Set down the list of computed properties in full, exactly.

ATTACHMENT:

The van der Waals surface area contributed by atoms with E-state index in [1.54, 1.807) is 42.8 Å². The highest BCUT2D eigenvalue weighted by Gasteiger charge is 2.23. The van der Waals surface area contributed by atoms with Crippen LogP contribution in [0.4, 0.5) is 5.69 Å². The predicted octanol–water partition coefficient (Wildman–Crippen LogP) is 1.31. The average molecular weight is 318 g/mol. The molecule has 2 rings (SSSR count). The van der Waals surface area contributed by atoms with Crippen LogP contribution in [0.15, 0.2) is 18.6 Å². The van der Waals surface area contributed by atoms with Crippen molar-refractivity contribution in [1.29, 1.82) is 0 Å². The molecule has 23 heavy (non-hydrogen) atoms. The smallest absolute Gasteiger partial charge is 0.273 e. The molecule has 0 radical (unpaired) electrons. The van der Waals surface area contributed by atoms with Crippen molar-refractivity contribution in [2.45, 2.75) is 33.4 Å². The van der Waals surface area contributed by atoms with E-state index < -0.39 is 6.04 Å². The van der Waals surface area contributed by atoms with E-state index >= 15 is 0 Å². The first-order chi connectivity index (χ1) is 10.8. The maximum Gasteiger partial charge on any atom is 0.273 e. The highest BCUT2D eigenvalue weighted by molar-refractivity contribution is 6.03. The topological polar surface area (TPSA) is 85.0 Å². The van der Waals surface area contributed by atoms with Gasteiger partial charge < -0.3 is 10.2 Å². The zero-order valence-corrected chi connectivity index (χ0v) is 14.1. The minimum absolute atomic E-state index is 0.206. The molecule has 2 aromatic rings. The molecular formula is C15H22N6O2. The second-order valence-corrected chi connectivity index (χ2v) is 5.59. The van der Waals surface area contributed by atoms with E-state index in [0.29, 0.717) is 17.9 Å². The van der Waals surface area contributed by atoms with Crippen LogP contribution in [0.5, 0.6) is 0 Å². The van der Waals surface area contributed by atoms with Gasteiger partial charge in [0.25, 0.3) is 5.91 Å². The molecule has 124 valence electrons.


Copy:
The van der Waals surface area contributed by atoms with E-state index in [1.54, 1.807) is 42.8 Å². The highest BCUT2D eigenvalue weighted by Gasteiger charge is 2.23. The van der Waals surface area contributed by atoms with Crippen LogP contribution in [0.4, 0.5) is 5.69 Å². The predicted octanol–water partition coefficient (Wildman–Crippen LogP) is 1.31. The average molecular weight is 318 g/mol. The molecule has 2 rings (SSSR count). The van der Waals surface area contributed by atoms with Crippen LogP contribution in [0.15, 0.2) is 18.6 Å². The van der Waals surface area contributed by atoms with Crippen molar-refractivity contribution in [1.29, 1.82) is 0 Å². The molecule has 23 heavy (non-hydrogen) atoms. The smallest absolute Gasteiger partial charge is 0.273 e. The molecule has 0 radical (unpaired) electrons. The van der Waals surface area contributed by atoms with Crippen molar-refractivity contribution in [2.45, 2.75) is 33.4 Å². The van der Waals surface area contributed by atoms with E-state index < -0.39 is 6.04 Å². The van der Waals surface area contributed by atoms with E-state index >= 15 is 0 Å². The first-order chi connectivity index (χ1) is 10.8. The maximum Gasteiger partial charge on any atom is 0.273 e. The highest BCUT2D eigenvalue weighted by molar-refractivity contribution is 6.03. The topological polar surface area (TPSA) is 85.0 Å². The van der Waals surface area contributed by atoms with Gasteiger partial charge < -0.3 is 10.2 Å². The zero-order valence-corrected chi connectivity index (χ0v) is 14.1. The minimum absolute atomic E-state index is 0.206. The molecule has 2 aromatic rings. The molecular formula is C15H22N6O2. The second-order valence-corrected chi connectivity index (χ2v) is 5.59. The van der Waals surface area contributed by atoms with E-state index in [0.29, 0.717) is 17.9 Å². The van der Waals surface area contributed by atoms with Crippen LogP contribution in [0.5, 0.6) is 0 Å². The van der Waals surface area contributed by atoms with Gasteiger partial charge in [0.25, 0.3) is 5.91 Å². The molecule has 124 valence electrons.